[Marxism] Re: [PEN-L] Nazi ecology?

Michael Perelman michael at ecst.csuchico.edu
Fri Mar 31 10:44:41 MST 2006





Thank you for the pointer to this very interesting article.  Here are some random thoughts 
and over generalizations that I am putting out in the hope that the list can educate more 
about the subject.

Germany had the greatest concentration of science along with pretty poor natural resources.  
It was more of a self-created nation out of a hodgepodge of many states.

On the micro level, Germany certainly showed a great ability to manipulate nature -- in the 
sense of creating a multitude of products out of coal.  I had read before in Seeing like a 
State about how the German inclination toward order affected its natural resource policy.

Scott, James C. 1998. Seeing Like a State: How Certain Schemes to Improve the Human 
Condition Have Failed (New Haven: Yale University Press).

12: "In state "fiscal forestry," ... the actual tree with its vast number of possible uses 
was replaced by an abstract tree representing a volume of lumber or firewood."
  13: "Gone was the vast majority of flora: grasses, flowers, lichens, ferns, mosses, 
shrubs, and vines.  Gone, too, were reptiles, birds, amphibians, and innumerable species of 
insects.  Gone were most species of fauna, except those that interested gamekeepers."  
"From an anthropologist's perspective, nearly everything touching human interaction with 
the forest was also missing from the state's tunnel vision. The state did pay attention to 
poaching, which impinged on its claim to revenue in wood or its claim to royal game, but 
otherwise it typically ignored the vast, complex, and negotiated social uses of the forest 
for hunting and gathering, pasturage, fishing, charcoal making, trapping, and collecting 
food and valuable minerals as well as the forest's significance for magic, worship, refuge, 
and so on."
  18: "How much easier it was to manage the new, stripped-down forest.  With stands of 
same-age trees arranged in linear alleys, clearing the underbrush, felling, extraction, and 
new planting became a far more routine process.  Increasing order in the forest made it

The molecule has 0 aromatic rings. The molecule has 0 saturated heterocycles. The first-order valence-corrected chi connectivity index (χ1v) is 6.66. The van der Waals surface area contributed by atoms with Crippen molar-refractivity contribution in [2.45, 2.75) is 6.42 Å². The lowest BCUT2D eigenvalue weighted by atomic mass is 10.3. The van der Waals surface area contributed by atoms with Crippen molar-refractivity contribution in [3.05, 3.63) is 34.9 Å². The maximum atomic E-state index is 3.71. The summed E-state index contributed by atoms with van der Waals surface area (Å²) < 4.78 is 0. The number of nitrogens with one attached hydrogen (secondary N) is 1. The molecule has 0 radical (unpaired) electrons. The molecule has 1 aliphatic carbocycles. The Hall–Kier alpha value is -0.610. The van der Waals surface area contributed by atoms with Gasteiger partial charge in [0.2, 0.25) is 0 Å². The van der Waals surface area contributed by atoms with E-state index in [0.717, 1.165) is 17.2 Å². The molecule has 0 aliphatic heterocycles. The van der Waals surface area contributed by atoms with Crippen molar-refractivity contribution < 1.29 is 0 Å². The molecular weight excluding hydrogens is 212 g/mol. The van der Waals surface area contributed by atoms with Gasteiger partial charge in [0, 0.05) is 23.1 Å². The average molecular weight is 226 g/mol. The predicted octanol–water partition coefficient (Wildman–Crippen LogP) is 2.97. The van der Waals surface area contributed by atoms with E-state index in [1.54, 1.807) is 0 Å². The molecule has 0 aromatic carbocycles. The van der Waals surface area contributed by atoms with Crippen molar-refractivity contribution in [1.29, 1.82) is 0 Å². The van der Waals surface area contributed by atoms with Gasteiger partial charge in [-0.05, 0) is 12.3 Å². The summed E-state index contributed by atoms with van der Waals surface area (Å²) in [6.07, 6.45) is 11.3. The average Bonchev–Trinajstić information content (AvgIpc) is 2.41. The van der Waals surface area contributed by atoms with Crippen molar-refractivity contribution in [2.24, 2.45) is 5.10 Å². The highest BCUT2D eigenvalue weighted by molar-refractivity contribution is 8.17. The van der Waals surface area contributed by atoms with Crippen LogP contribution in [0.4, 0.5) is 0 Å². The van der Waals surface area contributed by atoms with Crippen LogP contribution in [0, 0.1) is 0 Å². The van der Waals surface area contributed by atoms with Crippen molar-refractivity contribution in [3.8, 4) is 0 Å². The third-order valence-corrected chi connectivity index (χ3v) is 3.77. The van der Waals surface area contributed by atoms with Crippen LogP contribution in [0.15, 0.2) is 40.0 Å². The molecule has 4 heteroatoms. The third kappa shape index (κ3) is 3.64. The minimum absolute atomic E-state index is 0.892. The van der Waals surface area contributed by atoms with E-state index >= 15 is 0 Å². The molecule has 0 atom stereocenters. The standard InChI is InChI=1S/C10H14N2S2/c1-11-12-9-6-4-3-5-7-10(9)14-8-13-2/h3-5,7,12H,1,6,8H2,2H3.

possible for forest workers to use written training protocols that could be widely applied.  
A relatively unskilled and inexperienced labor crew could adequately carry out its tasks by 
following a few standard rules in the new forest environment.  Harvesting logs of 
relatively uniform width and length not only made it possible to forecast yields 
successfully but also to market homogeneous product units to logging contractors and timber 
merchants.  Commercial logic and bureaucratic logic were, in this instance, synonymous; it 
was a system that promised to maximize the return of a single commodity over the long haul 
and at the same time lent itself to a centralized scheme of management.
  19: "the German model of intensive commercial forestry became standard throughout the 
world.  Gifford Pinchot, the second chief forester of the United States, was trained at the 
French forestry school at Nancy, which followed a German-style curriculum, as did most U.S. 
and European forestry schools.  The first forester hired by the British to assess and 
manage the great forest resources of India and Burma was Dietrich Brandes, a German.  By 
the end of the nineteenth century, German forestry science was hegemonic."
  19: The Germans planted monocultural stands of Norway spruce.
  20: The first generation produced high yields, but the second rotation fell by 20 to 30 
percent because the trees were mining the soil of the old forest.
  20: "It took about one century for them [the negative consequences] to show up clearly.  
Many of the pure stands grew excellently in the first generation but already showed an 
amazing retrogression in the second generation.  The reason for this is a very complex one 
and only a simplified explanation can be given ....  Then the whole nutrient cycle got out 
of order and eventually was nearly stopped ....  Anyway, the drop of one or two site 
classes [used for grading the quality of timber] during two or three generations of pure 
spruce is a well known and frequently observed fact.  This represents a production loss of 
20 to 30 percent." Plochmann, Richard. 1968. Forestry in the Federal Republic of Germany, 
Hill Family Foundation Series (Corvallis: Oregon State University School of Forestry): pp. 
24-25.

The French, in contrast, seemed more intent on manipulating nature by creating very 
artificial gardens.
 
-- Michael Perelman Economics Department California State University Chico, CA 95929

Tel. 530-898-5321
E-Mail michael at ecst.csuchico.edu




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